As I was pondering these thoughts, those of us in the McDaniel workshop got an assignment from Jenny: summarize the first and last scenes of our stories to identify the similarities and differences, and to see whether we have created that resonance in our stories. In my case, the scenes book-ending my story take place in The Thirsty Horse Saloon. All three of my protagonists are there in the end, just as they were in the beginning. But instead of being strangers, the three are now friends. And instead of looking for ways to run from the impending doom descending on each of their lives, they have each found, if not the solution they’d hoped to get, at least a resolution that works for them. Echoes of the beginning found in the ending, but with shades of difference. Resonance and echoes, contrast and change.

Now, tying back to the beginning of my post and that all-day Beatles fest, it’s not that I can’t listen to my own Beatles albums any time I want. That image at the beginning of the post is my vinyl collection of their music (less a few albums that are at my husband’s office where, audiophile that he is, he has a turntable). I also have the box set of re-mastered CDs, all three anthology collections, various and sundry ‘one-off’ releases, and all of my CDs converted to MP3 and downloaded to my iPod. But the joy of that broadcast for me was that somewhere out there, others who love the Beatles (almost) as much as I do were taking the time to celebrate their remarkable contribution to pop music history. And they did it in the way the Beatles created that history, starting at the beginning, taking us through the ups and downs of the ‘messy middle’ (aka life), and arriving at the end of the band’s collaboration, which, in a case of life imitating art, brought things so nicely full circle for the fans.

Do your favorite books/most satisfying reads have resonance between the first and last scenes? And more importantly just as importantly, are there any Beatles fans out there? If so, are you a vinyl junkie, a CD enthusiast, or (like me) a ‘get them any way I can’ kind of fan?

3 thoughts on “Nancy: An Oldie But (Hopefully) a Goodie

  1. I’ve been a Beatles fan since I saw them on Ed Sullivan in 1964. I’ve always had a tendency to “bookend” my writing, even essays. An early reader of my blog commented that my posts tended to “come back around” at the end. So having Jenny explain to us why that works so well, and to give us a structure for it in a novel, felt really comfortable.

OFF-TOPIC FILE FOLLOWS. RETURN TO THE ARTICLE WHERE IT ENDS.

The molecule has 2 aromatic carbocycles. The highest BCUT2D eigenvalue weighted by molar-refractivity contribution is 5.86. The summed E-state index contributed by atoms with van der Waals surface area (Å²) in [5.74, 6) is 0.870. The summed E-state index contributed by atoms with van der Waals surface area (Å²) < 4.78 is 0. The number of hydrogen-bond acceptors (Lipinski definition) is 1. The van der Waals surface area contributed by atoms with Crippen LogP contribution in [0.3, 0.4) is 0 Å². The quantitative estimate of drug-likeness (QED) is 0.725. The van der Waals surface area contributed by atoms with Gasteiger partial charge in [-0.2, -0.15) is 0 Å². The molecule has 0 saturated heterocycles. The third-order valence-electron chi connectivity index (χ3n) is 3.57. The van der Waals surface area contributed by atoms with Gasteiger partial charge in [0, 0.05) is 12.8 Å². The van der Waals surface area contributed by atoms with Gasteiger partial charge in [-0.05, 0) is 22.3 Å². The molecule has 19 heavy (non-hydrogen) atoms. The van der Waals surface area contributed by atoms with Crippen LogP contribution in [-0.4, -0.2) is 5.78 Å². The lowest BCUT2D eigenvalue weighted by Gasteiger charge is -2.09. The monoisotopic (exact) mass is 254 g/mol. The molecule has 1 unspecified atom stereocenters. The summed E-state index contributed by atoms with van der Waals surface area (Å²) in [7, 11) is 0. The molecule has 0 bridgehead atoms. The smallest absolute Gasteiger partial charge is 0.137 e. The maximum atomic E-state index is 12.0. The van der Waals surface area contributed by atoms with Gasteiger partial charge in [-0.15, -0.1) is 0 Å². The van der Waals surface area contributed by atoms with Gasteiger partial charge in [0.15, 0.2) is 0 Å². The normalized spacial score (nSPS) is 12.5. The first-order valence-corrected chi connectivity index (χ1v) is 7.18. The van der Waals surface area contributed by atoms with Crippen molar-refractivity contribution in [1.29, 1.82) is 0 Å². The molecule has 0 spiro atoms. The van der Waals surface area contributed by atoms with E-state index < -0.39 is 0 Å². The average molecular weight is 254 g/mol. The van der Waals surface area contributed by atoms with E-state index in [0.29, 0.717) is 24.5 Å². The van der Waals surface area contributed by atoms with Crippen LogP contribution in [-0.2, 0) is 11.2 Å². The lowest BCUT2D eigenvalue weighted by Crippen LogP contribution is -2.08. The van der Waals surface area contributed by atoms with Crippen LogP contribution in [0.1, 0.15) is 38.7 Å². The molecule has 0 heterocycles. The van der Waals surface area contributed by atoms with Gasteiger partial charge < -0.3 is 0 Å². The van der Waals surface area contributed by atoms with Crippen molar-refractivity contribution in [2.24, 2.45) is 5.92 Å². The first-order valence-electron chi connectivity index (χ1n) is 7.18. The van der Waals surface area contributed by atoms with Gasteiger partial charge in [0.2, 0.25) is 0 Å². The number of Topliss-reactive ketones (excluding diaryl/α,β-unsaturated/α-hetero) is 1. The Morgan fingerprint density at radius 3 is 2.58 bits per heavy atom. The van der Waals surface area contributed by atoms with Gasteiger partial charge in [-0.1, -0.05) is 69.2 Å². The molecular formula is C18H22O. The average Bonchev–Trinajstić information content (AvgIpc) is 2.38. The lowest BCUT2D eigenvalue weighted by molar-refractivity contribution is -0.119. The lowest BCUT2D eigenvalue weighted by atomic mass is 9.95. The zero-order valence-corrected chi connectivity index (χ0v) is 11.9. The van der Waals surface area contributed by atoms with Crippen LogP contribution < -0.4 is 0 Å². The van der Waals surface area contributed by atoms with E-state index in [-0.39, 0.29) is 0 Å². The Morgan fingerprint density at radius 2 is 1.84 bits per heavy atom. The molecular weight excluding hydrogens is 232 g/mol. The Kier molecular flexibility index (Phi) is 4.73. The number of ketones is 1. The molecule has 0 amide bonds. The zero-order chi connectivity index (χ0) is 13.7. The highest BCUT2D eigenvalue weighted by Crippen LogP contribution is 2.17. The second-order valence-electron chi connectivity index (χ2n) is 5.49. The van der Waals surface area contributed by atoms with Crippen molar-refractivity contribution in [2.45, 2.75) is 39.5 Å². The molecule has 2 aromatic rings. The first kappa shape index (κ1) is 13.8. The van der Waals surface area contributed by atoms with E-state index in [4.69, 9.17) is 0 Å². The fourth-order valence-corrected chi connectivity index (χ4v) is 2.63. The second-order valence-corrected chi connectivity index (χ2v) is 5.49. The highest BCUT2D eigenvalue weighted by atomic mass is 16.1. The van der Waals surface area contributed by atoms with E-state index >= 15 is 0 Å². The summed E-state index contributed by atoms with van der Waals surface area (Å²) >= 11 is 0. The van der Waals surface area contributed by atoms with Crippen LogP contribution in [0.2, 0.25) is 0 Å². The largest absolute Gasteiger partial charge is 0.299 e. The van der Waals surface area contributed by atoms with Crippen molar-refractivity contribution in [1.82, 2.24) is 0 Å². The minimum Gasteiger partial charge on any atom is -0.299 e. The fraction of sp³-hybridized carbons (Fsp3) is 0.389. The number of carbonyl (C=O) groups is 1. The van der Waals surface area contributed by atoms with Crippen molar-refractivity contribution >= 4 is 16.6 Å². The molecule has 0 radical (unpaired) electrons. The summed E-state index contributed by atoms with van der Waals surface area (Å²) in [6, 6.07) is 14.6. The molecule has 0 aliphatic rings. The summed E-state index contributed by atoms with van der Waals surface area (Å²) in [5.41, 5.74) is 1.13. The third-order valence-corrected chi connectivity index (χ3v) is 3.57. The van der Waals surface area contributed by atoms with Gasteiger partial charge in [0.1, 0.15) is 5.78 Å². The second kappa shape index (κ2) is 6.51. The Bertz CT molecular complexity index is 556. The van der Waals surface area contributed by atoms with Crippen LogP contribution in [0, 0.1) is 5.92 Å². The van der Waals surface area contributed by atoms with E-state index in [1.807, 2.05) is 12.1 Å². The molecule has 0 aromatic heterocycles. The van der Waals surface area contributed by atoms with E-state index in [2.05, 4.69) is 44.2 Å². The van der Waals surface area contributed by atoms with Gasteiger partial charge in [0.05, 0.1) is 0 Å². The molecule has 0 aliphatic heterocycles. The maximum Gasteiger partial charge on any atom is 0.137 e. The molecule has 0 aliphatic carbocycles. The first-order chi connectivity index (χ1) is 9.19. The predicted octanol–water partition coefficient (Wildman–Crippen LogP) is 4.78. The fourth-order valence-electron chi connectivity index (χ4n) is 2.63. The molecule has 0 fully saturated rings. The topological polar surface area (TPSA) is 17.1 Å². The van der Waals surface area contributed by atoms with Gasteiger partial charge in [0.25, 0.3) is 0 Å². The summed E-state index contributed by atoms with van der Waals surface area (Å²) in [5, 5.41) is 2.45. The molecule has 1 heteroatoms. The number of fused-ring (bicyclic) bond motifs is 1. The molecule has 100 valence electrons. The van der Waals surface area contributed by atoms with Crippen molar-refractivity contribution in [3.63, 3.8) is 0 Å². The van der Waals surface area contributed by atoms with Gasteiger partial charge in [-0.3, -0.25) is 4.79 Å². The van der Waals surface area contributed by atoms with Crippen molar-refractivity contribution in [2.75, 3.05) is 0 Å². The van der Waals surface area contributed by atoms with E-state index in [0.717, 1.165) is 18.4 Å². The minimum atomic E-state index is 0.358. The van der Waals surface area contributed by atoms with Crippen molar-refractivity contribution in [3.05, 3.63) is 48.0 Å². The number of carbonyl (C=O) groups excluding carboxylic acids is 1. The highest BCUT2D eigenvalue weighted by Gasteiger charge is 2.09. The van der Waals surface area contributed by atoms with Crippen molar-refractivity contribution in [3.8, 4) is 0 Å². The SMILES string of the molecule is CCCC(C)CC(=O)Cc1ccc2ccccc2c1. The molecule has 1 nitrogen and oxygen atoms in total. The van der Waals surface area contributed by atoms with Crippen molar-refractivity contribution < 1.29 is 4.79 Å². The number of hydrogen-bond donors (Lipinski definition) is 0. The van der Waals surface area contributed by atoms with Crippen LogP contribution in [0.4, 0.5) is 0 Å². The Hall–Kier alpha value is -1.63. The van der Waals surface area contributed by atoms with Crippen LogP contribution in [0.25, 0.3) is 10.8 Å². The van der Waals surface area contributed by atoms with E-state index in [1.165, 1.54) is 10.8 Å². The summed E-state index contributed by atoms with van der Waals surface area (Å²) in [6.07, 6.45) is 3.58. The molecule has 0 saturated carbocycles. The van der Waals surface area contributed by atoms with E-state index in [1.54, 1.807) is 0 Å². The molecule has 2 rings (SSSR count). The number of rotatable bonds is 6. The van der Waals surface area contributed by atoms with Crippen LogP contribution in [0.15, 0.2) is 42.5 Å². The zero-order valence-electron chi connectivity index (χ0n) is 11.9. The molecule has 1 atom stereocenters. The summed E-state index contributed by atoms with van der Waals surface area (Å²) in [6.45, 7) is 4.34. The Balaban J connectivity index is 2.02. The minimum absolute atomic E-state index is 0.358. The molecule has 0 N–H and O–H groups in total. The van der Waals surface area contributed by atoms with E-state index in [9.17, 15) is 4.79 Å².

Just started work on the new book and I’m thinking it may be a good idea to write the last scene so that I have both slices of bread before I start piling on the bologna.

  2. I have a super-short term memory, so I often don’t consciously remember if the ending is congruent with the beginning. But, I do think it is a good idea if it happens that way.

    I think the Hero’s Journey is supposed to end back at the beginning, but with riches and prizes galore. I’ve heard it said that the Heroine’s journey, though, doesn’t return home, but continues out and out and out. The wandering son goes out, sows his oats, learns some lessons then comes home to inherit. The daughter, though, is often sent out to marry into another family, and she only returns to visit (or in disgrace). (-: Of course, that’s a very old-fashioned way of looking at things. These days in the US, nobody wants the kids to come home permanently. “Living in your mother’s basement” is a pejorative.

    But still, to come back to where the trouble began, this time with the keys to solve the trouble, is a very satisfying structure!

  3. The idea of making sure your first and last scenes echo each other makes a lot of sense to me. When I was working on The Traitor, I started writing the end scene and then went back to write the beginning. It made sense to me that I needed to know where I wanted to end up before I started heading that way. As the book developed, I wound up adding elements to both of those scenes so that they were a much better reflection of each other. This is a good thing for me to remember as I start working on my new story.

    p.s. Will I be drummed out of the Eight Ladies if I admit that I’m not much of a Beatles fan? I took a quiz just yesterday – “Which Beatles songs can you name from the first lines” and only got 9 out of 12. 🙂